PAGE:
Developers hold the Ice Cream Sandwich

The latest release of Google Inc.’s mobile operating system unifies the table and handset platform into a single flexible environment, which ought to appeal to application developers.

However, the leader programmer at Winnipeg’s IndigoRose Software says developers will likely hold off on writing new apps for Android 4.0 because so many devices on the market are running older versions of the OS.

“You have to wait for a large user base for it,” Mark Mruss said. “Initially it will be a very small number of phones that will support it.”

The features of Android 4.0 – dubbed Ice Cream Sandwich by Google – are appealing, he said, but it might take a while before developers can justify spending tie researching and using them.

IndigoRose Software created Andromo, a solution that, according to its homepage, allows anyone to make an Android app.

Mruss, like other Android developers, has been wowed by some of the GUI updates, the backend work and the unified OS approach. Because of Android’s open platform, however, and the amount of handsets it’s used on, they have to wait out a length adoption period. “You have to wait for certain OS’s to get to each phone.”

Michael Battista, research analyst at the London-Ont.-based Info-Tech Research Group Inc., thinks this may have impacted how many truly new features Google ended up putting into ICS. “From what I’ve seen, there aren’t any mind-blowing new features that developers will rush to incorporate,” he said.

“However, that may be a good thing. Fragmentation, and the perception of fragmentation, are some of Android’s biggest issues. If Ice Cream Sandwich introduced new features that only worked on some hardware and for some people able to update the OS, it could be a nightmare for developers wanting to reach a wide audience.”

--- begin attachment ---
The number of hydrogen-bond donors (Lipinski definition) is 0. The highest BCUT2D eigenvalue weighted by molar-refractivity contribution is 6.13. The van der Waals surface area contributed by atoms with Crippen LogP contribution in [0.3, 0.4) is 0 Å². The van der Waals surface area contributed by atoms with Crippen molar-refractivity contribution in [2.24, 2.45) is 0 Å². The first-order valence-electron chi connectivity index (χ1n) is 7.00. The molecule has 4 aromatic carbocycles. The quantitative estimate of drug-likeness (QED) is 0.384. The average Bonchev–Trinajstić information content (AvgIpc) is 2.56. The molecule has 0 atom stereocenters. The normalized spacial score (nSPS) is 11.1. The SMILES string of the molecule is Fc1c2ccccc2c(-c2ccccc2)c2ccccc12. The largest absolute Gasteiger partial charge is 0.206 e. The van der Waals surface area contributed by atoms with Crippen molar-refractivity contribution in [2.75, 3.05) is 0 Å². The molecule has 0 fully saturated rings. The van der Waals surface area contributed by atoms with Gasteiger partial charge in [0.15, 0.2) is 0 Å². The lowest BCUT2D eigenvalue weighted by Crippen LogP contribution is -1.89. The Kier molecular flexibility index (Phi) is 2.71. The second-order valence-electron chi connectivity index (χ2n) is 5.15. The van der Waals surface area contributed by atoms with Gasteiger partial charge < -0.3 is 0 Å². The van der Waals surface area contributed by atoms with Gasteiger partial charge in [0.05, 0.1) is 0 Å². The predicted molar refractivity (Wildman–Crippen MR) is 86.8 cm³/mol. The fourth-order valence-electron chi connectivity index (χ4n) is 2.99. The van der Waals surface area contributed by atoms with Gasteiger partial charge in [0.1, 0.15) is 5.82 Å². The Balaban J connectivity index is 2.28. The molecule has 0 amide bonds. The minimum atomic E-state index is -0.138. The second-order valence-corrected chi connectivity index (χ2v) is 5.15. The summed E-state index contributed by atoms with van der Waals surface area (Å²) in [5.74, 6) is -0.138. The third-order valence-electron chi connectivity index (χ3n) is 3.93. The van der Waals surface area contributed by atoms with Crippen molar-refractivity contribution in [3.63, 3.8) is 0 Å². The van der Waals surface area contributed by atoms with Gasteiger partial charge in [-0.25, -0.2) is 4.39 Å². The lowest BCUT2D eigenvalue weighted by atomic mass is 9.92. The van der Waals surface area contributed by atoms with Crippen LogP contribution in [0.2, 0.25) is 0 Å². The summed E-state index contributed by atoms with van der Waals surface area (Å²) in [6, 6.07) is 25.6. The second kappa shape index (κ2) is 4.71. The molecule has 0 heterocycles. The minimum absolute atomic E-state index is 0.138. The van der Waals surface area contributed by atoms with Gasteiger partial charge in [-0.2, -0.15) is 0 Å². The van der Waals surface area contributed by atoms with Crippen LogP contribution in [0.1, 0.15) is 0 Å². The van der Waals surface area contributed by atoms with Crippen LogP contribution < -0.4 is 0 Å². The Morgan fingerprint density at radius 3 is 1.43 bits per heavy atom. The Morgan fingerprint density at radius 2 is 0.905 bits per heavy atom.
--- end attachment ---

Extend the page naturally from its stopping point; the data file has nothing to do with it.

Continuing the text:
Mruss said this isn’t a problem with iPhones. “Apple releases an update and it’s pushed to every device,” he said. From then on out, developers can utilize all the new features without worry of fracturing its user base. He said the problem with Android is there’s no incentive for handset makers to force, or even allow for OS upgrades. “After you’ve already paid for the phone, what money do they get from you to upgrade the OS?” he said.

Battista agreed with Mruss. “I think Apple is in a much better position by keeping OS upgrades far away from the carriers,” he said. “There is a clear advantage in being able to write or update an app with all the latest features, then tell users to go upgrade to take advantage of them without worrying that only a fraction of users will be able to.”

He believes this is the way all platform makers will do things from now on. “We’ll see even more of this in the future,” he said. “Windows 8 will merge mobile devices with laptops and desktops and Apple is already tentatively smooshing iOS and OSX together. After their mobile OS is unified, I wouldn’t be surprised to see Google [Nasdaq: GOOG]  preparing to replace Chrome OS with Ice Cream Sandwich’s successor.”

The pain point now, for Android in particular, is that getting a new OS ready to deliver to an old phone costs money and time, money and time that handset makers won’t get back without selling you another handset.

In fact, Mruss said that he’s more concerned with making his tools backwards compatible at this point. “You have a lot of people (still) using 2.1 or 2.2 and since they’re over 50 per cent of the user base, you still have to support,” he said.

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Jim Love, Chief Content Officer, IT World Canada

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